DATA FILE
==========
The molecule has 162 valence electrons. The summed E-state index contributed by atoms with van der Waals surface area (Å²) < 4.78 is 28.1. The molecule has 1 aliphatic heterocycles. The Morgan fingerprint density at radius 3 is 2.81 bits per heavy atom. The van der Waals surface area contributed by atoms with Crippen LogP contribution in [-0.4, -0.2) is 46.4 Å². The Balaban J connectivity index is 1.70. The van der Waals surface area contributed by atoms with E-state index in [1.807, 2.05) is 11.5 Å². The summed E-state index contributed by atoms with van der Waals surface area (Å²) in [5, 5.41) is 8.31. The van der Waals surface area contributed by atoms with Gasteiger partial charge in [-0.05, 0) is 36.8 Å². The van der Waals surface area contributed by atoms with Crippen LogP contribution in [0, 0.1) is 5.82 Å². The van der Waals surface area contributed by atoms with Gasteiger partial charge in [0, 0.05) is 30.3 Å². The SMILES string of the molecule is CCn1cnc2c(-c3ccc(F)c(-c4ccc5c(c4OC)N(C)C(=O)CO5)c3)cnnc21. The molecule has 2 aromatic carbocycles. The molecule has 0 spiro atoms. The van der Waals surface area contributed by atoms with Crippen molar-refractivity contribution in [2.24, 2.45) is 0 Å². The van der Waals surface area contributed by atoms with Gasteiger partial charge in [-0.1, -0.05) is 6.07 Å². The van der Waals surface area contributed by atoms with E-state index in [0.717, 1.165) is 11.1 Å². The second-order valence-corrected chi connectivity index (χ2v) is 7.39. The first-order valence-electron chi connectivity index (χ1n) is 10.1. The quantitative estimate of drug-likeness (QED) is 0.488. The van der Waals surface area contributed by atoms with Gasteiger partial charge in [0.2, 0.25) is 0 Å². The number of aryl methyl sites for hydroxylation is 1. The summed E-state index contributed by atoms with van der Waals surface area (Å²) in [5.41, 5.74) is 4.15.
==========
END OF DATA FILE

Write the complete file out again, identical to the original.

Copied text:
The molecule has 162 valence electrons. The summed E-state index contributed by atoms with van der Waals surface area (Å²) < 4.78 is 28.1. The molecule has 1 aliphatic heterocycles. The Morgan fingerprint density at radius 3 is 2.81 bits per heavy atom. The van der Waals surface area contributed by atoms with Crippen LogP contribution in [-0.4, -0.2) is 46.4 Å². The Balaban J connectivity index is 1.70. The van der Waals surface area contributed by atoms with E-state index in [1.807, 2.05) is 11.5 Å². The summed E-state index contributed by atoms with van der Waals surface area (Å²) in [5, 5.41) is 8.31. The van der Waals surface area contributed by atoms with Gasteiger partial charge in [-0.05, 0) is 36.8 Å². The van der Waals surface area contributed by atoms with Crippen LogP contribution in [0, 0.1) is 5.82 Å². The van der Waals surface area contributed by atoms with Gasteiger partial charge in [0, 0.05) is 30.3 Å². The SMILES string of the molecule is CCn1cnc2c(-c3ccc(F)c(-c4ccc5c(c4OC)N(C)C(=O)CO5)c3)cnnc21. The molecule has 2 aromatic carbocycles. The molecule has 0 spiro atoms. The van der Waals surface area contributed by atoms with Crippen molar-refractivity contribution in [2.24, 2.45) is 0 Å². The van der Waals surface area contributed by atoms with Gasteiger partial charge in [-0.1, -0.05) is 6.07 Å². The van der Waals surface area contributed by atoms with E-state index in [0.717, 1.165) is 11.1 Å². The second-order valence-corrected chi connectivity index (χ2v) is 7.39. The first-order valence-electron chi connectivity index (χ1n) is 10.1. The quantitative estimate of drug-likeness (QED) is 0.488. The van der Waals surface area contributed by atoms with Gasteiger partial charge in [0.2, 0.25) is 0 Å². The number of aryl methyl sites for hydroxylation is 1. The summed E-state index contributed by atoms with van der Waals surface area (Å²) in [5.41, 5.74) is 4.15.